THE PURPOSE of this paper is to challenge contemporary orthodoxy1 which still adheres to the concept that maintenance of the profile projection of the nasal pyramid is dependent mainly on support furnished by the septum. Probably this concept has never been seriously questioned because of the saddling of the dorsum and the drooping of the tip following a too generous submucous resection. The fear of such unfortunate consequences has led surgeons to leave an "ample" ventral (anterior) and caudal (inferior) buttress in the management of septal deflections, even when these parts of the septum were in themselves major factors in the obstruction.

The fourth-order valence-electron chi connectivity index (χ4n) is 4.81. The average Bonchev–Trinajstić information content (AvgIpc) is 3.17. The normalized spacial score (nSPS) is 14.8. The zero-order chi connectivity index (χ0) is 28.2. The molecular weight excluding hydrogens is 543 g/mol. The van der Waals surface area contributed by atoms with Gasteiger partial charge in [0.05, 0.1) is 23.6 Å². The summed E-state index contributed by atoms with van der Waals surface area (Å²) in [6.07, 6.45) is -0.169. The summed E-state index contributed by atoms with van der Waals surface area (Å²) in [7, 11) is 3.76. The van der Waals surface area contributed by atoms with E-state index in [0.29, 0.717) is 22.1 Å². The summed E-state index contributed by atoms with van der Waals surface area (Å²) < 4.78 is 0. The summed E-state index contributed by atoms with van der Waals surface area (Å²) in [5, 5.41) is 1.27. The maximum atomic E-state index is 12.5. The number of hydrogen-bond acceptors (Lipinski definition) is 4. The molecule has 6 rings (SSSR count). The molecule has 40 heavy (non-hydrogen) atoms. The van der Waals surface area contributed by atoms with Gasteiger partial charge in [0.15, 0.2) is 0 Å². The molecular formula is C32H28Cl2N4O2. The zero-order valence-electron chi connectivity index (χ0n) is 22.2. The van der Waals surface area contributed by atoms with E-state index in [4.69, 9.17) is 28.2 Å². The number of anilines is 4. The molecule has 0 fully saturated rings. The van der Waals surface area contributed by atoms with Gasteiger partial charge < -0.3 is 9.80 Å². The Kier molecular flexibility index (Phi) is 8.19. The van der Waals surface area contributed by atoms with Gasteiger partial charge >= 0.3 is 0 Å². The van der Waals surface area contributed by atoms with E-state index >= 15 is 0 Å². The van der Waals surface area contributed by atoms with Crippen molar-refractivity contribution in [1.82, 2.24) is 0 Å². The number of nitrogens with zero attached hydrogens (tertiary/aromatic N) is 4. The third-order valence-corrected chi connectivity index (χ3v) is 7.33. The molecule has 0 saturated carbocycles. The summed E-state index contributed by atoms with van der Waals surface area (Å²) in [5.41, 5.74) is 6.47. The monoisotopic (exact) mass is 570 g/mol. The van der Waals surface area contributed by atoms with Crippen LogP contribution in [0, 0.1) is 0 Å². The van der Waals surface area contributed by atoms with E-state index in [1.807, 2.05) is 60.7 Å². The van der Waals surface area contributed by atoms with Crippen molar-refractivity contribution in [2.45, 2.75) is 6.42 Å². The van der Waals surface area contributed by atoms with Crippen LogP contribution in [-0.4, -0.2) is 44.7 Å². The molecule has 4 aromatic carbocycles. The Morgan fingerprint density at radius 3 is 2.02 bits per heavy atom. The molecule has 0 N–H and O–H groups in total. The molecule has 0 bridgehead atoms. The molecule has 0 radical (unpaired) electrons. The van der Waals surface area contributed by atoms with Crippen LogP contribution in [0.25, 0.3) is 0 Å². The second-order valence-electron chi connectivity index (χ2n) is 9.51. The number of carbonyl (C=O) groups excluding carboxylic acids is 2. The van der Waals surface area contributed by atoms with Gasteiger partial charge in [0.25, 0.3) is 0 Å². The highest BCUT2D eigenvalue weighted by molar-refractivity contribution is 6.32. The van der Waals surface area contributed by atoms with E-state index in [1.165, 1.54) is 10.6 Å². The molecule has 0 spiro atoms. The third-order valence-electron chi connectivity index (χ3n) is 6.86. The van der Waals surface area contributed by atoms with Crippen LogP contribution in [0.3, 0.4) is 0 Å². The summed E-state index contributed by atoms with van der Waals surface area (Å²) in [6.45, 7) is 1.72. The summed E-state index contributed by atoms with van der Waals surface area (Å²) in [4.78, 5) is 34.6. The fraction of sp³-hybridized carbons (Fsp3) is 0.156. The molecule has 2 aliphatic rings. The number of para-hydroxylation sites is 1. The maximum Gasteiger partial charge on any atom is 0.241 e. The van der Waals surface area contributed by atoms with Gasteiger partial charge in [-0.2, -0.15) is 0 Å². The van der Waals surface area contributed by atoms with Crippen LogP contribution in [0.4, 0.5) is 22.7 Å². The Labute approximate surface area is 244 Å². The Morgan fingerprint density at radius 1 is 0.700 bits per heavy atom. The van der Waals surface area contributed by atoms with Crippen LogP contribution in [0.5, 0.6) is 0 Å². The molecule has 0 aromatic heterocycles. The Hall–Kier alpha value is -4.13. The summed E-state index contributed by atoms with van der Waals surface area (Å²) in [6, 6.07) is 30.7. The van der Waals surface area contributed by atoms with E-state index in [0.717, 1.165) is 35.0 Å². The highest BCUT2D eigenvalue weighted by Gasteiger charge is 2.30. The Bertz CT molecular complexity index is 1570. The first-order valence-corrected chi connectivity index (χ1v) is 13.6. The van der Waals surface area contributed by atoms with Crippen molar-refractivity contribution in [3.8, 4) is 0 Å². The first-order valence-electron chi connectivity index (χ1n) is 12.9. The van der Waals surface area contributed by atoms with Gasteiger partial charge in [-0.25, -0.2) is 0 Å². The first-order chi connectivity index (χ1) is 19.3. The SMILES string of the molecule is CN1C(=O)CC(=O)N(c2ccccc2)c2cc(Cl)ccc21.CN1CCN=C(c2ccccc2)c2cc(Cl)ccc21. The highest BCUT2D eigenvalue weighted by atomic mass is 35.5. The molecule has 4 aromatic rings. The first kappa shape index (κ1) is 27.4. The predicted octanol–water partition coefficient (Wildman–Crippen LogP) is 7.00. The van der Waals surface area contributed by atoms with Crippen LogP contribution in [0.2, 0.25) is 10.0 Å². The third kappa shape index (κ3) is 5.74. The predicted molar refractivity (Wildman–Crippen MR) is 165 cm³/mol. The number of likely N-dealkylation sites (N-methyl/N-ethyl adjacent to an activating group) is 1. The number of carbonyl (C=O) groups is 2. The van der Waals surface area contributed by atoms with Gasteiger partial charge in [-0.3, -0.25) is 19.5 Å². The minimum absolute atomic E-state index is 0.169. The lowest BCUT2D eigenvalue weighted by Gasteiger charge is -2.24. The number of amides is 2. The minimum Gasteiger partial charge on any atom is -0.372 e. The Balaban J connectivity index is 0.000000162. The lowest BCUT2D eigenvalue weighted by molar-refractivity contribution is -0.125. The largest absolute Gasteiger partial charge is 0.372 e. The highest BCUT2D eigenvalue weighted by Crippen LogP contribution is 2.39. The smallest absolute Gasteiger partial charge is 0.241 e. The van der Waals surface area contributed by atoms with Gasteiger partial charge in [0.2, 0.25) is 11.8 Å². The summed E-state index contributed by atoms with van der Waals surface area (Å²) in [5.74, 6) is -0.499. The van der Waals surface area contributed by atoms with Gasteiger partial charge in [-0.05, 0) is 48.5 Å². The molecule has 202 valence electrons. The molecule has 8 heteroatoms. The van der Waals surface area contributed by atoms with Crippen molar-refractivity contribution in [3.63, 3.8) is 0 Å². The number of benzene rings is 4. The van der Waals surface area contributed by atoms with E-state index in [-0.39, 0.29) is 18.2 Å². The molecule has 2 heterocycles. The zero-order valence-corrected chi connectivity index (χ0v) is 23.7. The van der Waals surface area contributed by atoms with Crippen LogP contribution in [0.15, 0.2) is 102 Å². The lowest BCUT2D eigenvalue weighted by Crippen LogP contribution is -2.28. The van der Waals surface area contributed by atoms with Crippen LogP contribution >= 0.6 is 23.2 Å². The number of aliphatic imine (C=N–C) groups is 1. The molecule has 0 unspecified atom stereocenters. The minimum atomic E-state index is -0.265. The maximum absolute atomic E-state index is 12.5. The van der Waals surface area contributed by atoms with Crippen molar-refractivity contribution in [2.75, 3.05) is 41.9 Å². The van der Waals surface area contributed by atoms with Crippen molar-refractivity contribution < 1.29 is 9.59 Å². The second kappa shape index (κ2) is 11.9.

If "the stream of inspired air," as expressed by Proetz,2 "does not pursue a straight course from nostril to choana, but passes, in the main, in a wide curve beginning at the nostril, extending through the olfactory fissure and ending in the choana," (fig. 1)—a fact which can